With Congress in flux as the new year approaches, much is being heard about the Water Resources Development Act (WRDA), as well as funding to help pay for repairs to the water infrastructure in Flint, Michigan. While prospects are always uncertain in a ‘lame duck,’ session of Congress, many in Washington remain optimistic that the Flint appropriations bill may still have a fighting chance.
As high-visibility incidents such as the massive natural gas leak at Aliso Canyon in California, or the 2014 East Harlem gas explosion, continue to keep issues of public safety in the foreground, the UWUA has pressed ahead with efforts to support investment in pipeline repair and replacement. Working in conjunction with our partners at the BlueGreen Alliance, the UWUA is promoting large-scale investment to modernize natural gas pipeline networks and accelerate repair efforts.
Working alongside a broad array of coalition partners within the National Enhanced Oil Recovery Initiative (NEORI) the UWUA, along with the energy industry, other labor unions and environmentalists, has been actively pressing Congress to incentivize the development and installation of carbon capture utilization and sequestration (CCUS) technology. With nearly one-fifth of the U.S. Senate, both Republicans and Democrats, having signed on to the 45Q tax credit policy needed to grow this technology, NEORI has reached out to the incoming administration team to seek it support. Building and maintaining the infrastructure needed to make CCUS work – pipelines, pumping stations, injection wells – in addition to the carbon
capture technology on power plants and energy-intensive industrial facilities, would mean new job creation.
As a safe, reliable, baseload source of carbon-free energy, nuclear power will remain an essential element in America’s future. One of the key issues being dealt with at the federal Nuclear Regulatory Commission (NRC) then, is not whether nuclear infrastructure will continue to be built but, rather, understanding what new forms it will take. While the current American nuclear fleet, comprised primarily of light-water reactors designed many decades ago has served the nation well, nuclear technology has advanced sufficiently that the NRC is now undergoing a long-term internal process to develop a regulatory infrastructure capable of evaluating and licensing the type of small modular reactors and non-light water reactors that are being designed for the future of the nuclear industry. In an ‘all-of-the-above’ energy policy landscape, nuclear power’s carbon-free energy is expected to press ahead in spite of any political headwinds that may otherwise be slowing the advancement of climate policy.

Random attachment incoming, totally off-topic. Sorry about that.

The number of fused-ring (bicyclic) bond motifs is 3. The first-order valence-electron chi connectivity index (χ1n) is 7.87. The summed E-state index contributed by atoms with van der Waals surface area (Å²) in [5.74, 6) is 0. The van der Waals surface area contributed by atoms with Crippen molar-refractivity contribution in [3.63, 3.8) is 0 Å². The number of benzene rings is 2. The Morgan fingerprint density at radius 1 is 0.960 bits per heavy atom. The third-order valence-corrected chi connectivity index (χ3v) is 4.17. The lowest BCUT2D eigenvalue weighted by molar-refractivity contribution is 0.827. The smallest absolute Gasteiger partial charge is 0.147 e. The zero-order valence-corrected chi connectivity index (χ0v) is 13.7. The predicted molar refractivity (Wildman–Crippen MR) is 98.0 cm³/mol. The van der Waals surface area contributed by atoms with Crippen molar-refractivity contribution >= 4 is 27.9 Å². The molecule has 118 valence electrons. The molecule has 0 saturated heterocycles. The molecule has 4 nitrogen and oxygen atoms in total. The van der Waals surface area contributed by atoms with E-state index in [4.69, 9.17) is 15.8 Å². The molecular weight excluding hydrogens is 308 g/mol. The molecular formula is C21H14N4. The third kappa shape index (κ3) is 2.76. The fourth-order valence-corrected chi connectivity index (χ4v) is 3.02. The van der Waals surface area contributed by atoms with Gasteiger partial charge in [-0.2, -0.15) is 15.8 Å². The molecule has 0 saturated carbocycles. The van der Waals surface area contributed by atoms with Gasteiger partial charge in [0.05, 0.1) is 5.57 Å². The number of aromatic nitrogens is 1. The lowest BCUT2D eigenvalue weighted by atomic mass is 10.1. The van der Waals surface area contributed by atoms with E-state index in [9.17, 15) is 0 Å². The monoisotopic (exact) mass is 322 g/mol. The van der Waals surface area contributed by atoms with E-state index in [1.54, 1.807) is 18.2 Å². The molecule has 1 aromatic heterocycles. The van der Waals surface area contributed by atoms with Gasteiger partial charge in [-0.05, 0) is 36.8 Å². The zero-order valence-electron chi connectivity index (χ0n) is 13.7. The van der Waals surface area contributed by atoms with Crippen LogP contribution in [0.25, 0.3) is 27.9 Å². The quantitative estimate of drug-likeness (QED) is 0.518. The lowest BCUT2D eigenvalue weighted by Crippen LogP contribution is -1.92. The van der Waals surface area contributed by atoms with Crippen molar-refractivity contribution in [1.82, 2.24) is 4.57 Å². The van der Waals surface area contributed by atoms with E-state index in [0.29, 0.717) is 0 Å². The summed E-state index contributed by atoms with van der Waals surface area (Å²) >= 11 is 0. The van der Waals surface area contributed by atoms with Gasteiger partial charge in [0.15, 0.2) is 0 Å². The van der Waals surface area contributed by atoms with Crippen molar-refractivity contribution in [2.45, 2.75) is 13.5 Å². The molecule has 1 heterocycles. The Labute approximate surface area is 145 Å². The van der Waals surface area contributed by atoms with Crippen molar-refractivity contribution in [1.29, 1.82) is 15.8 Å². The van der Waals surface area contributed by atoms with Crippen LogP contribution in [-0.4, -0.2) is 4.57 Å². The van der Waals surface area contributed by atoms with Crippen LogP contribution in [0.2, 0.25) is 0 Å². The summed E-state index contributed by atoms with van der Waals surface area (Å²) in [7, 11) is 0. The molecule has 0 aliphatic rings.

Ohio energy provider, AEP, as part of an agreement with environmental groups last year to phase out some of its coal-fired power production capacity, or convert to gas, has also agreed to develop 400 megawatts of solar energy, with preference for that development taking place in Appalachian Ohio. Though there are still many hurdles to overcome, the commitment is firm, and the potential for job creation in the building, installation and operation of a utility-scale solar facility could be significant for hard-hit areas in Ohio. More efficient in terms of both energy and economics, utility-scale solar also has a better carbon emissions profile than the kind of ‘roof-top’ distributed solar systems more commonly seen. Working with labor and environmental partners at the BlueGreen Alliance, the UWUA is actively taking part in the discussions around AEP’s development of utility solar and anticipates continued substantial investment in this critical piece of America’s energy puzzle.
Regardless of shifting winds in the national political landscape, there is no reason to think that the pace of investment in renewable energy sources such as wind and solar power will significantly slow. Indeed, with both production and investment tax credits having been put in place for each of these industries at the end of 2015, the way ahead remains clear – invest and build. Even while market forces continue to drive a massive increase in the use of natural gas as an energy source, there is still plenty of room in America’s energy ecosphere for these smaller, but growing sectors as well. Nowhere is this more apparent than in the Block Island Wind Farm off the coast of Rhode Island where, already, the UWUA is taking its place as a leading union in innovation and technology in the energy industry. As a union-built, and union-operated energy source, Block Island demonstrates the reality of the wind industry’s place in America’s energy infrastructure.